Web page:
LOL! one day I was at the vet with a pair of bitches, littermates, and one started to snark on the other, and I whipped two muzzles out of my pockets, and had them on those bitches so fast their heads were spinning and the people behind the counter were roaring with laughter. I don't play. I don't want stitches, and I want them on the dogs even less.

Exercise, BONUS!!!! You get skinnier, because both dogs need exercise and it should be done singly. If one has more energy than the other, take her on walks where you use her body more than yours, have her run up steps that you don't -- stuff like that, work on obedience during your walks.

It's basically my personal formula: Management, Leadership, Training, Exercise, and Socialization -- in that order. Only you don't need the socialization, because whoever said it, is right, same-sex aggression is almost always inter-pack aggression and does not translate to bitches outside of the pack. Which makes perfect sense, it is a pack order thing.

By respecting the natural pack order in the bitches you can reduce incidences between them significantly. Most folks just have a hard time with that. Because they apply human thinking to this. They feel that if they are petting the shepherd they have to pet the lab, the same amount of pets, or pet the lab first half the time. And what happens is WWIII.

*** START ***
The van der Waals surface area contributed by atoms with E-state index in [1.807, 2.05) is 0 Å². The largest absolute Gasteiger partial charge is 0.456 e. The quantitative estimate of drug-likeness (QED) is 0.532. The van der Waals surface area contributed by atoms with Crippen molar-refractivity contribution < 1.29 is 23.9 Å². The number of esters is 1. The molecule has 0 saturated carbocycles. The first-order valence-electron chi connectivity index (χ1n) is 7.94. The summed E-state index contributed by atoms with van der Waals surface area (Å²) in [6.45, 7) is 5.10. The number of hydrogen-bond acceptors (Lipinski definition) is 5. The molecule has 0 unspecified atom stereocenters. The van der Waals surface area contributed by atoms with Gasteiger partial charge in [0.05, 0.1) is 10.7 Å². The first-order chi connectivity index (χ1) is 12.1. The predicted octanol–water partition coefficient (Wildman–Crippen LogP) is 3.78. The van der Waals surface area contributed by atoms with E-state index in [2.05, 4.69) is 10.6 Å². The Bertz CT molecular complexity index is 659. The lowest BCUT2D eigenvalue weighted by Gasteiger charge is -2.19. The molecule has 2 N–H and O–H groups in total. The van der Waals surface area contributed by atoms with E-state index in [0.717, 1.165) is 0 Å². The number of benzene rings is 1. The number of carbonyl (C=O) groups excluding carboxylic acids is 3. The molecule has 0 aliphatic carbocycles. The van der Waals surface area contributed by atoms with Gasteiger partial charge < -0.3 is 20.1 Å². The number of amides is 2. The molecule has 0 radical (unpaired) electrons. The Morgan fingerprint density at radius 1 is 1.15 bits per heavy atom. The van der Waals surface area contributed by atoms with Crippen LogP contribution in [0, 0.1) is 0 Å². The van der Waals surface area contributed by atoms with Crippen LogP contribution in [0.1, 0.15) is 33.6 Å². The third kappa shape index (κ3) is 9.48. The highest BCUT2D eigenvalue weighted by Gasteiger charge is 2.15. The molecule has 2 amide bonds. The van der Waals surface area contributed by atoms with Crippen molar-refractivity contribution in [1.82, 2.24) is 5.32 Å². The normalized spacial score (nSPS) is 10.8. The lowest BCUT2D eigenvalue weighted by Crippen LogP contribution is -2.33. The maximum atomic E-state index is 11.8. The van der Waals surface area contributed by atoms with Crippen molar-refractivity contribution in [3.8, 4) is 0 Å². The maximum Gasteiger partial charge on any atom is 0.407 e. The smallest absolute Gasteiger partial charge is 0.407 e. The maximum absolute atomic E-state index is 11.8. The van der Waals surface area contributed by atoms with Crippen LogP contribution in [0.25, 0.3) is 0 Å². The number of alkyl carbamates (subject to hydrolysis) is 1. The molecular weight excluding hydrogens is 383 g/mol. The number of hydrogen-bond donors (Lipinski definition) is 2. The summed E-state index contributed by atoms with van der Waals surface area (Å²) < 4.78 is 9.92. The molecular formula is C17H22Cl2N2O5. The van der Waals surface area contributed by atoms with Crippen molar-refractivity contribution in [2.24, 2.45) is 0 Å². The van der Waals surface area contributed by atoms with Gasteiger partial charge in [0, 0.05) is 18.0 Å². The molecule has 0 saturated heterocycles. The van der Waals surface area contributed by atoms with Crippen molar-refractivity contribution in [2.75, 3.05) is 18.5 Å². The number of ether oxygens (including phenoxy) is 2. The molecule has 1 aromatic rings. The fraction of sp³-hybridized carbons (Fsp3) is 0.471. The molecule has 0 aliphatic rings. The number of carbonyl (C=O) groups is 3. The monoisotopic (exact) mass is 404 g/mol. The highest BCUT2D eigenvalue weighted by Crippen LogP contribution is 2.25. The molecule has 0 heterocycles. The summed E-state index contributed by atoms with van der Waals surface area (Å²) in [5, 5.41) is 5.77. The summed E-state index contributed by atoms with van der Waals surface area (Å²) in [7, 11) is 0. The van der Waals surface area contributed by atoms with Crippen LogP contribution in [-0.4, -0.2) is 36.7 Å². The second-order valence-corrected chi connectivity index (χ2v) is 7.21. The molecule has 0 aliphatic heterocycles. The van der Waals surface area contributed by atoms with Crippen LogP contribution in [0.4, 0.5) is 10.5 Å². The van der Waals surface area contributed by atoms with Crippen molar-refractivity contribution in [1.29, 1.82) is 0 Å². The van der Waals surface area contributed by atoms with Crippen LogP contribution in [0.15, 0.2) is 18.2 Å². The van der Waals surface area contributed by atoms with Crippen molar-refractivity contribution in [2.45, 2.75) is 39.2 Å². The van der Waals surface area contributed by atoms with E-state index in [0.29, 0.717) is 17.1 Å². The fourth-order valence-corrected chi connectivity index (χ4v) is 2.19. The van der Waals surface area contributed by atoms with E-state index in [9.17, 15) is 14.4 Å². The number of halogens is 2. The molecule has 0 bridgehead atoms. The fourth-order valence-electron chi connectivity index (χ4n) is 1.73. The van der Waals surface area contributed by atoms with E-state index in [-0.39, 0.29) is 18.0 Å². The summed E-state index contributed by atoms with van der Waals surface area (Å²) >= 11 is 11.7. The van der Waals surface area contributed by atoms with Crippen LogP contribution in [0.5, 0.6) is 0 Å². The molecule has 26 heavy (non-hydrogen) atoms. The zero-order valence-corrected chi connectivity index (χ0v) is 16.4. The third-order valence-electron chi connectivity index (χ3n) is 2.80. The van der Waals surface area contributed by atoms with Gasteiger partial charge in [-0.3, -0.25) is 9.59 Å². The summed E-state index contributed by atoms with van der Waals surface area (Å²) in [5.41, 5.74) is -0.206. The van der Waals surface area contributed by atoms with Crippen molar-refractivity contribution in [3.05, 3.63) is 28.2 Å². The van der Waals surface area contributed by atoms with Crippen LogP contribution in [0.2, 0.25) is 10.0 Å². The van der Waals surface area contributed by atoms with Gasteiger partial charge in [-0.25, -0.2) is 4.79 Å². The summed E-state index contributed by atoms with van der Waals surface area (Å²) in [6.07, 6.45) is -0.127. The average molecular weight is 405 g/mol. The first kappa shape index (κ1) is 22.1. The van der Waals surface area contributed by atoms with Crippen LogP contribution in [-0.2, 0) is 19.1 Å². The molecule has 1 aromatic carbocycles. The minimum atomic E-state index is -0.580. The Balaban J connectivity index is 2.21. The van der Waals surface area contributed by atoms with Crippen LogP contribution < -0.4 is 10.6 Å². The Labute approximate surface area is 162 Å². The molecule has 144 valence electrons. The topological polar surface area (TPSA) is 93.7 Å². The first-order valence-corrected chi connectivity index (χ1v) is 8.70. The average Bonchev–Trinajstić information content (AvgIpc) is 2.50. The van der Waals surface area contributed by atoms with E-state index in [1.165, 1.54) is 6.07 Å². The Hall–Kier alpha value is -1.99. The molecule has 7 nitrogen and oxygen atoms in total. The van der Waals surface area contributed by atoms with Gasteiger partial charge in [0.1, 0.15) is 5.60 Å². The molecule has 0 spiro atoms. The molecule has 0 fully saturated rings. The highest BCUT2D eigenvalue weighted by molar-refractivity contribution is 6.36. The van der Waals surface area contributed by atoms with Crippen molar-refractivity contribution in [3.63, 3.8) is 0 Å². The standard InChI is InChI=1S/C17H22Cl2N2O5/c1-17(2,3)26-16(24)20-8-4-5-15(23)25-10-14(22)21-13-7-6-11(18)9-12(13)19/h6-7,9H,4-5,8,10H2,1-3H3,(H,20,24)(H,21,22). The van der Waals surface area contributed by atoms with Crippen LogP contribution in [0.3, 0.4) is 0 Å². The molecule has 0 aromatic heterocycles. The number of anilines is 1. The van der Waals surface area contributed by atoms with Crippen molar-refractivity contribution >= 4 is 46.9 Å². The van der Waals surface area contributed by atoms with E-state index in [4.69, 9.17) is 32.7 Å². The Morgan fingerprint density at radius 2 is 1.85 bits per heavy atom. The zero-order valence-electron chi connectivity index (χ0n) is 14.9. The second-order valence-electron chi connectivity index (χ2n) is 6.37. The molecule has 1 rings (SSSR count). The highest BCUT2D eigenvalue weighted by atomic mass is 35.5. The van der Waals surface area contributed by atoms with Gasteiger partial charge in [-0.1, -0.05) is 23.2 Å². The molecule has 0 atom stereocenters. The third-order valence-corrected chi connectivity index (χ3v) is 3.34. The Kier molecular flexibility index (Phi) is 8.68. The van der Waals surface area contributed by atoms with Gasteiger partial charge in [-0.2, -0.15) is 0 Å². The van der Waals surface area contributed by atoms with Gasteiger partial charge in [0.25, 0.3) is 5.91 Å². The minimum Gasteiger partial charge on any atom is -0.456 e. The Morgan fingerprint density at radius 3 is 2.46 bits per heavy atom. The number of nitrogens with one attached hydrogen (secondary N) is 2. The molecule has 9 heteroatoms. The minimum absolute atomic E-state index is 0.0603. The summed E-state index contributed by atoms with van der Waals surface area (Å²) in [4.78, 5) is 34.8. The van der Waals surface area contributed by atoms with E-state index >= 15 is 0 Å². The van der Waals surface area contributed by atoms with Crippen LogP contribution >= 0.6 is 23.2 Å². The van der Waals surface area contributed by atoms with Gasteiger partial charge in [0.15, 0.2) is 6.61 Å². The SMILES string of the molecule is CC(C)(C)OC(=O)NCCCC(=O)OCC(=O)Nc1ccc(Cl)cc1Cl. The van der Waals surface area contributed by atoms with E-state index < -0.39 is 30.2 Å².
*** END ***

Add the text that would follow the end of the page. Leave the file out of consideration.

If you have young children, rehome one of the bitches. Same-sex aggression CAN cause injury and emotional injury to children. No child should watch a bitch tear into another bitch, both of which the child loves. Most children will rush in and try to protect one of them from the other. And the one they are protecting are just as likely to bite them because they are fighting for their lives. And it can be misdirected aggression or just accidental, they were trying to bite the other dog and the kid got in the way. No kid should live in a house with bitches that want to kill each other.

Good luck.